Amid the orgy of congratulation and self-congratulation last week, it was difficult to find anyone pumping the hand of Philippe Dauman. It was exactly 10 years ago that the Viacom CEO took office, yet today he takes the rap for putting his company on the corporate casualty list.
In assuming his duties a decade ago, Dauman delivered a stern lecture to his subordinates. “Never let a competitor beat you to the trophy,” he intoned. The “trophy” at that moment was not an Oscar. It was a site called MySpace, which Rupert Murdoch had just bought for a numbing $580 million (he later dumped it for $35 million). Dauman’s boss, Sumner Redstone, had coveted MySpace and was so angry about losing it to Murdoch that he fired his then-CEO, Tom Freston. One of Dauman’s first moves was to dispose of Viacom’s stake in a new company called Vice for $3 million (it now values itself at around $4 billion.) And so began the vicissitudes of Viacom — one of the fascinating corporate melodramas of its era.
Cut to 2016: Sumner Redstone now fights legal battles contesting his mental competency as Dauman struggles to recruit outside investors while still retaining control of his troubled company, The man Dauman replaced, meanwhile -Freston – is widely regarded as the luckiest ex-CEO and also one of the most quietly creative. On one level, Freston is a phantom of philanthropy, a man whose fingerprints are on important causes but rarely his name. On another level, he continues the career of innovation that he embarked on in creating the MTV networks. Freston’s energies, for example, have fueled the expansion of Vice across a broad media spectrum.
Journalists never write about Freston because it’s hard to find him. While most former CEOs take up residency on corporate boards or hedge funds, Freston presides over startup TV networks in Kabul and Ethiopia, or orphanages in Burma. He hangs with Bono in raising millions for ONE, an organization fighting “extreme poverty.” Then there’s Vice: Freston is allied closely with the volatile Shane Smith, a man whose personality is the exact opposite of Freston’s. The boss of Vice covets public attention as he expands his company into new arenas – a TV channel on A+E, a news service on HBO. While Freston is invisible, Smith is ubiquitous, but it was Freston’s diplomatic initiatives that helped engineer the alliances with both Murdoch and Bob Iger that have given Vice its new clout.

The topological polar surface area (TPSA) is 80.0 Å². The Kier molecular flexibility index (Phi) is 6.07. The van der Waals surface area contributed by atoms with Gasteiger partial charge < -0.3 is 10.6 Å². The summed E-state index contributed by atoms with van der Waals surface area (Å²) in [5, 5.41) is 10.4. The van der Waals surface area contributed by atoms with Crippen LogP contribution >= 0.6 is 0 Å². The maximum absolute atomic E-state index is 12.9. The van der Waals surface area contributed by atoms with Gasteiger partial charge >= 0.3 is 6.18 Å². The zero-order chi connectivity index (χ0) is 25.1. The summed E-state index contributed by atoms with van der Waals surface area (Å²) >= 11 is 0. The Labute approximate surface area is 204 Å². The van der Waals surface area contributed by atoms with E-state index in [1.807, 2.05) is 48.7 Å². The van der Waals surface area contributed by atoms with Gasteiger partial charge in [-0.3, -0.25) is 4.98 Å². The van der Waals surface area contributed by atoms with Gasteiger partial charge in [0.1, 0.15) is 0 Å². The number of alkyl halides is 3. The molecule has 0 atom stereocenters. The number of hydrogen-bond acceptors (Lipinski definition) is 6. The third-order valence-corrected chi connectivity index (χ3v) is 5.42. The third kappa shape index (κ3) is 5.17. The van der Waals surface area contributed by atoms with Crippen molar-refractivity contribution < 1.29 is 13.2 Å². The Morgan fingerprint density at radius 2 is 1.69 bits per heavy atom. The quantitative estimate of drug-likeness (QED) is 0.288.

In a speech some years ago, Freston reflected that “a career path is a clumsy balance between the things you try to make happen and the things that happen to you.” Given that tenet, it’s interesting to speculate what things would have happened to Freston, and to Viacom, had he not been fired by Redstone.
In building MTV networks, Freston demonstrated his talent for pioneering new media. By contrast, Viacom’s principal policy under Dauman has been cost-cutting. The Dauman focus was initially aimed at pumping up the price of the stock. This was one motivation in orchestrating the split-off of CBS – a move that briefly paid off in terms of the market but that arguably hurt corporate value in other ways.
The upshot of the Viacom melodrama is that the stock has lost 50% of its value over the last couple of years. Tom Freston, I am told, is somewhere in Kabul so I don’t think he’s noticed. “I happened to meet Freston not long ago, and talking with him made me wish I, too, could get fired,” the production chief of one studio told me. Understandably, he did not want to be quoted.